G Thompson (profile) says:

Re: Re:

There is absolutely no difference in either since infringement as a legal concept can ONLY be decided by courts and not by individuals.

Even if a link points to what any reasonable person would think to be an obvious infringement until at such time that the owner of said work actually initiates a legal action then no one (including the courts) can state that it is infringing. This initial action by the plaintiff can be as simple as a DMCA notice (which is what the DMCA was designed for initially) but it still until purely stated by a court not an infringement. Just because some owner states it doesn’t make it so.

The only difference when a DMCA notice (or other legal method) is initiated is that vicarious liability can rear its head if due diligence is not carried out by the receiver of action first (if they are a third party like ISP, content provider, etc) though it is still beholden to due process requirements and can be challenged.

The ONLY links that have absolute liability are ones to purely criminal material that a reasonable person would know at first glance, after being told and not if they have no reasonable expectation to monitor, is illegal content.

Unlawful content (infringing material) since it is civil , unless egregious enough to make it a criminal matter and even then, is ONLY up to the courts (or appropriate judicial authority) to decide if it is infringing.

Stating that link farms, or community forums, or anything are unlawful or illegal is ethical and legally wrong and smacks of tortuous interference and a stagnated business model in denial.

Zakida Paul says:

Rapidshare is a good site and the people who run it do so properly. They realise that it would be very expensive (perhaps impossible) to police every single file uploaded to their servers. They respond to complaints of illegal content by removing it in a timely manner. That is all that sites like this can do because you cannot control the will of users.

Yes, they are used by criminals for illegal activity but so are roads. Here is a newsflash, any service that makes life easier for the public will be exploited by criminals. You do NOT fight this by going after the service or the general public, but by going after ONLY the criminals.

Anonymous Coward says:

Re: Re:

Rapidshare does more than just remove content after a complaint. They have a system where they prevent that same file from being uploaded again. They also search for links to their service on the web and screen for copyrighted materials.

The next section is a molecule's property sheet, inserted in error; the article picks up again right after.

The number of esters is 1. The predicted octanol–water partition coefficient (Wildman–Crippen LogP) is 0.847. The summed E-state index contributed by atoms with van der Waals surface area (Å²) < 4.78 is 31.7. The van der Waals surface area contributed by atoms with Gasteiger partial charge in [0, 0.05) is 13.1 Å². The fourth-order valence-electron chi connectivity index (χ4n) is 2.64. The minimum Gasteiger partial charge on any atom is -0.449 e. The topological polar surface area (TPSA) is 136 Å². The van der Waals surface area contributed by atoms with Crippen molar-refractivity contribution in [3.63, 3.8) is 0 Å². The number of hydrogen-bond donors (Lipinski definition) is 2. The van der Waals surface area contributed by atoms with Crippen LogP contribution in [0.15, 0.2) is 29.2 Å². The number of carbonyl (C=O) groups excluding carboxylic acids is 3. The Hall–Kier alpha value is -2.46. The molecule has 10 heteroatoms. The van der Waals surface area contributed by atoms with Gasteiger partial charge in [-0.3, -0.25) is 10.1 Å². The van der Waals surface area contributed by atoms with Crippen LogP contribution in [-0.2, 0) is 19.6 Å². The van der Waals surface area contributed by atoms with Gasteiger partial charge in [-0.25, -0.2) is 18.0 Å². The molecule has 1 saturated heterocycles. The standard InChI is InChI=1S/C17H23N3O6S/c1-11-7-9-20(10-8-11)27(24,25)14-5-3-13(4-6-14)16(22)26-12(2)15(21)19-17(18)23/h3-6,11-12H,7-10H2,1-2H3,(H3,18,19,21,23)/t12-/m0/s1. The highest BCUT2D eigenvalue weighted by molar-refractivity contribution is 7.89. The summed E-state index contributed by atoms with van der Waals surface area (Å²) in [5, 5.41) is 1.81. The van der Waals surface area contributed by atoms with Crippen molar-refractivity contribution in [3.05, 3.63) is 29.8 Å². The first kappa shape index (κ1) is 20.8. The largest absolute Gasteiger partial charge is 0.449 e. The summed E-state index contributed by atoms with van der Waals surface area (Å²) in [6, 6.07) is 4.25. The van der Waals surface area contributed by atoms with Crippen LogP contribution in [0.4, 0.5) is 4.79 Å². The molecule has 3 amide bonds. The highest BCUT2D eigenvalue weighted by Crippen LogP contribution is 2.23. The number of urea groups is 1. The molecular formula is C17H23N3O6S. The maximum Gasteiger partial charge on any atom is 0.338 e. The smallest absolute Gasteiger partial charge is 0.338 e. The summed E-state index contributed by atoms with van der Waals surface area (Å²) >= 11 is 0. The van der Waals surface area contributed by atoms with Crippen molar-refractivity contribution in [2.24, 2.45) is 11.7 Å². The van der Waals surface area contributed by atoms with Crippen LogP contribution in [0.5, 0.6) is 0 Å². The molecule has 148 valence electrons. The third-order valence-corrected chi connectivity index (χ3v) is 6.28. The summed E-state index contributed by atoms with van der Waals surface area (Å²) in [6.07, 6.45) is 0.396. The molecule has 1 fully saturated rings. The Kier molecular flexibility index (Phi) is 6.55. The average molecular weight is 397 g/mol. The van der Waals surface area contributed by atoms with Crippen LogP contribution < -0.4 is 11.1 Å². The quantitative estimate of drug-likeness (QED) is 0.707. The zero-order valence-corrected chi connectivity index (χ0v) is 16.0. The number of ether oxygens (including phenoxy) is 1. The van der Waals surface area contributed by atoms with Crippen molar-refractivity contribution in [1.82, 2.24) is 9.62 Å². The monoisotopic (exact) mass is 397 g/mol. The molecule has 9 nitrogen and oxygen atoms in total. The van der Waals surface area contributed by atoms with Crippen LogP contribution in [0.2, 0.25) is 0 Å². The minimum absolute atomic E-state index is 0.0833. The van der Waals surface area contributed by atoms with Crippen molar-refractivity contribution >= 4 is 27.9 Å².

Rapidshare didn’t start out being so proactive. They were the largest and first file hoster to face numerous court battles. Win or loose, this process allowed Rapidshare to reinvent itself, to evolve into what it is today -which is still continuing to adapt.

What new technology doesn’t deserve a chance to evolve? YouTube wouldn’t be so great if they had been shutdown when it first started and there were competitors with YouTube that were shuttered so fast they couldn’t exist or evolve.

Yes it’s true that these sites can be used for piracy. Same with linking. But does it do society or even the creators of the material any good when technology is shut down so fast that it’s not given a chance to evolve into a legit service?

That’s what I see happened to MegaUpload. They weren’t given the chance to evolve.

Rikuo (profile) says:

Re: Re: Re:

” They have a system where they prevent that same file from being uploaded again.”

How? Off the top of my head, I can very quickly think of one very easy to defeat this.
Presuming that they match file MD5 hash tags (or other similar hashes), all you have to do is alter your file significantly enough and you’ll be able to reupload it again. If they blocked your InfringingMovie.rar file, open up the archive, throw in a few small jpegs or mp3s, and save. There, hash has been changed. To Rapidshare, it’s now a completely different file.

Anonymous Coward says:

Re: Re: Re: Re:

Yup, it’s very easy to circumvent and yet few uploaders do so. Most are just reposting another’s uploaded file, over and over and over again. I don’t know what all is involved in ripping movies but I have noticed teams that do it and there are only a handful of those. So most are just reposts of the same file. That means thousands though.